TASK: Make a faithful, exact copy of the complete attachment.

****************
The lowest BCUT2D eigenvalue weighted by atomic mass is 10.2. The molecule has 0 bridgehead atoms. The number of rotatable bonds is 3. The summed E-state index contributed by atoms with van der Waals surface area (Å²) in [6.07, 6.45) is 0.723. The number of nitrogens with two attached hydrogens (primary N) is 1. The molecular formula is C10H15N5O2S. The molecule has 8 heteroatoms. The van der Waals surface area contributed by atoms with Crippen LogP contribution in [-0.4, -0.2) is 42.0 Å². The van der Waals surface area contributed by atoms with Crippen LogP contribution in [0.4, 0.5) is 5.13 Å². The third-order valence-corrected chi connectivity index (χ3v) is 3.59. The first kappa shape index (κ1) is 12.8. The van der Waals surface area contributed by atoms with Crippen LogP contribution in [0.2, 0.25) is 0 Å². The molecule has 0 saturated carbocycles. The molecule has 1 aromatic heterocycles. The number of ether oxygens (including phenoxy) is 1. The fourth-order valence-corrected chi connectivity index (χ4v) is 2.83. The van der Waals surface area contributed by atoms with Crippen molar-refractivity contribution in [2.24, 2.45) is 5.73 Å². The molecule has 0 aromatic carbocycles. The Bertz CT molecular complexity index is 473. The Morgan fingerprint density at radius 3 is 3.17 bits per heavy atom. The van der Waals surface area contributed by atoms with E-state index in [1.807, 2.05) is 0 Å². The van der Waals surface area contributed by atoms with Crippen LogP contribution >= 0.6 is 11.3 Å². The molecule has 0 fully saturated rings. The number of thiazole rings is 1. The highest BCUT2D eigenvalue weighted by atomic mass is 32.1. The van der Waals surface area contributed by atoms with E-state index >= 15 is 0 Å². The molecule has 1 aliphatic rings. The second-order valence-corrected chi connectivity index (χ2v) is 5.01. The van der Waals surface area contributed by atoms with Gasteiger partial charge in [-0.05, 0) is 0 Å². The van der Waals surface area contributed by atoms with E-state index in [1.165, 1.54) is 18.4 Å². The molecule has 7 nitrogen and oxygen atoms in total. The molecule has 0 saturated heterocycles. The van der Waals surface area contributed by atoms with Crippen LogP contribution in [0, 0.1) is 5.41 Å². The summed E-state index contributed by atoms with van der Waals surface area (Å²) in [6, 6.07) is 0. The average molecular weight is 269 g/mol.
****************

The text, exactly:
The lowest BCUT2D eigenvalue weighted by atomic mass is 10.2. The molecule has 0 bridgehead atoms. The number of rotatable bonds is 3. The summed E-state index contributed by atoms with van der Waals surface area (Å²) in [6.07, 6.45) is 0.723. The number of nitrogens with two attached hydrogens (primary N) is 1. The molecular formula is C10H15N5O2S. The molecule has 8 heteroatoms. The van der Waals surface area contributed by atoms with Crippen LogP contribution in [-0.4, -0.2) is 42.0 Å². The van der Waals surface area contributed by atoms with Crippen LogP contribution in [0.4, 0.5) is 5.13 Å². The third-order valence-corrected chi connectivity index (χ3v) is 3.59. The first kappa shape index (κ1) is 12.8. The van der Waals surface area contributed by atoms with Crippen LogP contribution in [0.2, 0.25) is 0 Å². The molecule has 0 saturated carbocycles. The molecule has 1 aromatic heterocycles. The number of ether oxygens (including phenoxy) is 1. The fourth-order valence-corrected chi connectivity index (χ4v) is 2.83. The van der Waals surface area contributed by atoms with Crippen molar-refractivity contribution in [2.24, 2.45) is 5.73 Å². The molecule has 0 aromatic carbocycles. The Bertz CT molecular complexity index is 473. The Morgan fingerprint density at radius 3 is 3.17 bits per heavy atom. The van der Waals surface area contributed by atoms with E-state index in [1.807, 2.05) is 0 Å². The van der Waals surface area contributed by atoms with Crippen LogP contribution >= 0.6 is 11.3 Å². The molecule has 0 fully saturated rings. The number of thiazole rings is 1. The highest BCUT2D eigenvalue weighted by atomic mass is 32.1. The van der Waals surface area contributed by atoms with E-state index >= 15 is 0 Å². The molecule has 1 aliphatic rings. The second-order valence-corrected chi connectivity index (χ2v) is 5.01. The van der Waals surface area contributed by atoms with Gasteiger partial charge in [-0.05, 0) is 0 Å². The van der Waals surface area contributed by atoms with E-state index in [1.165, 1.54) is 18.4 Å². The molecule has 7 nitrogen and oxygen atoms in total. The molecule has 0 saturated heterocycles. The van der Waals surface area contributed by atoms with Crippen LogP contribution in [0, 0.1) is 5.41 Å². The summed E-state index contributed by atoms with van der Waals surface area (Å²) in [6, 6.07) is 0. The average molecular weight is 269 g/mol.